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2018: It is all about the people working in social care

Alan Rosenbach Sector Commentator

2017 was a particularly difficult year for the recipients and deliverers of social care.  The election campaigns of course were all about Brexit but social care ran close. The Conservative Manifesto set out commitments for paying the full costs of home care, a floor to the amount to be paid but no cap or ceiling. This as well after the Dilnot proposals had been ditched.

The health and care services were and still are under the most intense pressure as there was unprecedented demand for care and support, not enough money to meet publically funded requirements and providers of services handing back contracts.  Here

There are increasing numbers of working age adults and older people who are screened out of access to services and we have no idea what that means for their health well being.

The Competition and Markets Authority published their report about a number of concerns in the care home market practices and potential breaches of consumer law. There is nothing new in individuals and families being forced to make decisions about care home placements in a crises or that there is a cross subsidy for care costs. The rich are paying for the publically funded recipients of care they just don’t always know about it. Here

For the 17,000 residents and several thousand staff of Four Seasons Health Care the risks of continuity have been deferred until this year. Here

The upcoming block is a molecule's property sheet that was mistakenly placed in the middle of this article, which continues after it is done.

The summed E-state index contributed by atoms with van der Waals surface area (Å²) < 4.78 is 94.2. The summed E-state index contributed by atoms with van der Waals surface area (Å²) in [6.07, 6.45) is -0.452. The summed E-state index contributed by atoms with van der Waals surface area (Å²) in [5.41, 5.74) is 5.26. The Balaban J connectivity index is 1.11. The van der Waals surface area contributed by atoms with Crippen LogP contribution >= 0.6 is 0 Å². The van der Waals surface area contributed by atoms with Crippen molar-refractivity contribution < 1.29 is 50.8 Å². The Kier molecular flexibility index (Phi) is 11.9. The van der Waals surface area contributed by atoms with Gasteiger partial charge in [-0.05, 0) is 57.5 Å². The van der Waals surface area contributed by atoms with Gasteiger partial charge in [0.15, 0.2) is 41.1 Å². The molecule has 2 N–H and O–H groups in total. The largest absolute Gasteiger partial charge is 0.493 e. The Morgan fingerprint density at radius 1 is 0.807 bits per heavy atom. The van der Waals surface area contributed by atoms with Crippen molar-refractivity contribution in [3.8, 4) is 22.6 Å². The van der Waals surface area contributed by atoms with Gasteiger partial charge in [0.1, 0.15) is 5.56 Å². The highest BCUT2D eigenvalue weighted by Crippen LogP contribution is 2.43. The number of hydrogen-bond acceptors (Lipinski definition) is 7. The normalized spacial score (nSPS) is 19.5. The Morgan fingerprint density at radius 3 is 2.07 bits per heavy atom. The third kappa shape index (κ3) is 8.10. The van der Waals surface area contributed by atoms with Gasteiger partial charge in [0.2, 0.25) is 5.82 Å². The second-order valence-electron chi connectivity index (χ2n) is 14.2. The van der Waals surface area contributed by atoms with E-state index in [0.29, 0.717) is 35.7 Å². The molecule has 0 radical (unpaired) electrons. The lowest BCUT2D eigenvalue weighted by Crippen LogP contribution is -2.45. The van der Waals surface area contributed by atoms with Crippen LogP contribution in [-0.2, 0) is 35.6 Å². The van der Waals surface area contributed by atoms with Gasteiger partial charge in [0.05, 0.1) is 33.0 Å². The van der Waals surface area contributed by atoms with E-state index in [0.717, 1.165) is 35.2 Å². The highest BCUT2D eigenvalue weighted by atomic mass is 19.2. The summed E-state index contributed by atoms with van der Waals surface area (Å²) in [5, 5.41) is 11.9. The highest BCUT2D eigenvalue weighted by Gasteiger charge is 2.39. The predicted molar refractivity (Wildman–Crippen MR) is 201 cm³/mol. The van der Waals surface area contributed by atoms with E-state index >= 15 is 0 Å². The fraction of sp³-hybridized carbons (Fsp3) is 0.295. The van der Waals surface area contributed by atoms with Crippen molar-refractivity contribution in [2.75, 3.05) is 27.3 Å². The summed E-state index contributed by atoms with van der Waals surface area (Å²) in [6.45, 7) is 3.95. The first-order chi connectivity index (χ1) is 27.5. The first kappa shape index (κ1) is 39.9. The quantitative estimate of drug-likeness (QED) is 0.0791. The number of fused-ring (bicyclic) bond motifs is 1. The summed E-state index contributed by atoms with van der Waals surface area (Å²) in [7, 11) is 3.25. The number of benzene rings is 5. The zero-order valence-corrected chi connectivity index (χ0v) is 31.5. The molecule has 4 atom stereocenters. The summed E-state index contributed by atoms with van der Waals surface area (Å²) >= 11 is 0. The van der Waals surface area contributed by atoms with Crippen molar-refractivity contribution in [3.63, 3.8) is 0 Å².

2018 will be another challenging year for our citizens who need access to high quality social care whatever their age, whatever their requirements and wherever the care can best be delivered. It is not going to get any easier for those in need or those providing the care.

The Secretary of State for Health is now the Secretary of State for Health and Social Care (although he always was despite the title change) and we have the prospect of a Green Paper for older adults later this year. It remains unclear what will happen with working age adults.

The funding gap will continue to rise and the expected shortfall will be £2.5 billion by 2019. There remain on average 2,800 unfilled manager posts, around 90,000 vacancies overall and turnover rates that in any other sector would ring alarm bells.

There is no big plan, no ambitious plan for social care that is funded and costed. As Richard Humphries points out the big idea is that there is no big idea in social care Here

What will remain consistent in 2018 is the fantastic work that care staff deliver every minute of every day of the year. Care and support maybe low paid but it is highly skilled.

The Voyage Care Staff at Derwent Cottage advocated for the needs the person they support despite resistance. The hard work they put in was life saving. Here  I was privileged to attend a number of events in 2017 that acknowledge the contribution staff make to help people maintain their dignity and independence.  I will be privileged enough to have these opportunities again in 2018.

At a time when there is no political ambition to deal with the challenges of how we meet the true costs of care, what we need to do to attract and retain the skilled staff needed to provide that care or how we get from where we are to a different and better system; the one consistent factor are the staff who work in this sector. I start off the year commending their contribution, dedication and commitment to helping make a positive difference to those who need care and support.

 

 

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